May has finally arrived and it’s safe to say we can put the cold weather behind us. Though air temperatures have still been on the cooler side, water temps have been steadily rising in our local lakes and streams. There is not a bad place to fish at the moment. Whether you are targeting trout or striper in the rivers or lake, these fish should be hungry and on the move. Covering a large amount of water is the key to running into fish. Anglers spending too much time in one area run a much higher risk of going home empty handed.
Georgia's heavily stocked trout streams offer good opportunities for anglers during the week. If you happen to be the first person to run into these freshly stocked trout, you can be assured they will bite ANYTHING. As we move into the weekends the large crowds will take over these streams making opportunity a bit more bleak, especially for new anglers. There is still opportunity if you are willing to move around and use more finesse when targeting the trout that have been caught or harassed. Another great alternative to fishing the heavily stocked streams is to fish the trout streams that are stocked less frequently. The major streams may have double the amount of stocked trout at the moment but see ten times as many anglers. The streams that are stocked every other week or once a month usually will have double the number of trout this time of year with the same or only a few more anglers on the water. This makes may a great time to explore some new streams for stocked trout.
Georgia’s Delayed Harvest Trout Fishing
Georgia's delayed harvest trout fishing is quickly coming to an end. These trout have been picked through and heavily pressured for the past several weeks. The finesse presentations will be best if you are unwilling to look for trout streams that may offer better opportunities. The streams should be just about completely cleared out after the weekend of the 14/15th. The additional pressure in the Delayed Harvest during this week may mean less pressure on the other stocked trout streams across the state.
Georgia’s Wild Trout Streams
The wild trout activity has picked up considerably in recent weeks. Whether your targeting brown trout, native brook trout, or wild rainbows, the fish have been slower in the mornings and get more active as the day progresses. I have seen several sizable (for Georgia) hatches in recent weeks. Yellow Sallies, Black Caddis, Sulphurs, and PMDs have been the bugs I have seen the most in recent weeks. Dry Flies continue to produce well on these streams and should continue until December. However, small patterns have still been outshining the large patterns. This should stay the same until later in month or June when the trout will begin favoring the big bugs more.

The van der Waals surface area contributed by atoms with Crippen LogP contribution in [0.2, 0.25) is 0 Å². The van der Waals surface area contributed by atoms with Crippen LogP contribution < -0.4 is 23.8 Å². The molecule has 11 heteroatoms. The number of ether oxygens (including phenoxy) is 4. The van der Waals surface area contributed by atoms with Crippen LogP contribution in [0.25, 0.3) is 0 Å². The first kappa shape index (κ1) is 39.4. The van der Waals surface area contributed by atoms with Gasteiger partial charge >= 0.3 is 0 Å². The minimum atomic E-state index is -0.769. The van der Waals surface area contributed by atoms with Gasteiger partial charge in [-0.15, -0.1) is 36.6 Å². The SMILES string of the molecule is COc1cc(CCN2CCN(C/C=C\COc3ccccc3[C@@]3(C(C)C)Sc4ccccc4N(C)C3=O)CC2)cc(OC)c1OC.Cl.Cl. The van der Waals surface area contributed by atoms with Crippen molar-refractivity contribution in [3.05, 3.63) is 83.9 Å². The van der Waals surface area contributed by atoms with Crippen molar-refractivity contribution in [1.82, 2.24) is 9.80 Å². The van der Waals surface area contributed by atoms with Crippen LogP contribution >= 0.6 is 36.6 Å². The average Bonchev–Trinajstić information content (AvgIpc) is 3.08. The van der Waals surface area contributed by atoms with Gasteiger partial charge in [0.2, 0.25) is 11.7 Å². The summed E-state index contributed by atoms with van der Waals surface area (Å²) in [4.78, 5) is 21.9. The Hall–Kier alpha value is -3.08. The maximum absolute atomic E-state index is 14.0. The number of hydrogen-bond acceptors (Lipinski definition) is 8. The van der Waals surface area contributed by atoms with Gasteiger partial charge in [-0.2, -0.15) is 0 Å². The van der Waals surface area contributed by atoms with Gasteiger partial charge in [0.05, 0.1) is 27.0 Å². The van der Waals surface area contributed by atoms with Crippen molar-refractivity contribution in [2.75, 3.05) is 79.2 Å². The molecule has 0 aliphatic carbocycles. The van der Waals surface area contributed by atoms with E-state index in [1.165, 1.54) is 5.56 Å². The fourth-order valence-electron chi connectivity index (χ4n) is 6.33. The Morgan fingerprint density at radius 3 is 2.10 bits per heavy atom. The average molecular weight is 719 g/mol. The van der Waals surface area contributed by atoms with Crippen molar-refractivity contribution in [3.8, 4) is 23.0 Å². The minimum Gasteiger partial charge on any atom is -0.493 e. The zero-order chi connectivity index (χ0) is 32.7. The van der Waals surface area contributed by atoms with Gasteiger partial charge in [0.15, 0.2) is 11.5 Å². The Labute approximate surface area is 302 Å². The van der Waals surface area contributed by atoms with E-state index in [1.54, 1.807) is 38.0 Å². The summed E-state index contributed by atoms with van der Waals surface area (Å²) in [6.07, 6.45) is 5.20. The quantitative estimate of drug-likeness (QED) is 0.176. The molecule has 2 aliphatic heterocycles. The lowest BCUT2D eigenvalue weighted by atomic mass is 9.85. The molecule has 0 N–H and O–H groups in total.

Chattahoochee River Tailwater Trout Fishing
The trout fishing below the dam on Lake Lanier has been excellent for the past couple months. There is something for just about everybody. Small midges will always be the best way to attract bites from nearly every trout around. If you’re throwing bigger than a size 20 you can be sure you’re leaving trout behind, especially the wild browns. The river has been crowded on some afternoons during the week and around the clock on weekends. A ten to fifteen minute walk will put plenty of distance between you and 80-90% of other anglers. A great challenge for experienced anglers is the dry fly bite. The midge hatches have been excellent in the mornings and following generation. The wild browns are very selective but can be fooled with a slow approach and good presentation. I should be releasing a video soon over how I approach these fish eating on the surface. The number of trout to hand is far less than what you may see fishing seams with a euro rig or indicator setup, but can be far more exciting.
Lanier Striper Fishing
The spring striper fishing has been good and getting better. The shad spawn is just now taking off, making the first couple hours of daylight critical for being on the water. Look for points, preferably with rock, to congregate larger shoals of bait. The striper, and spotted bass, will not be far behind. I would recommend bringing some topwater setups along as well for the days the fish are moving too fast and don’t seam to want to get close to the boat. If you are covering new water and don’t now the typical places the shad/herring typically spawn, keep and eye out for herons. They will behave like seagulls during the shad spawn and clue you in on where the activity is happening.
North Georgia Striper Fishing Rivers
Striper runs are in full swing on the Chestatee, Upper and Lower Chattahoochee, and Etowah Rivers. A float down any of these will produce a variety of fish species but the bigger striper are present. Smaller baitfish imitations are best for getting bites, but don’t be afraid to go big if you’re looking for a trophy. Runs on the Coosawatee River and Nottely River, should begin soon as the water temps continue to rise. These runs will pick up as we get closer to June.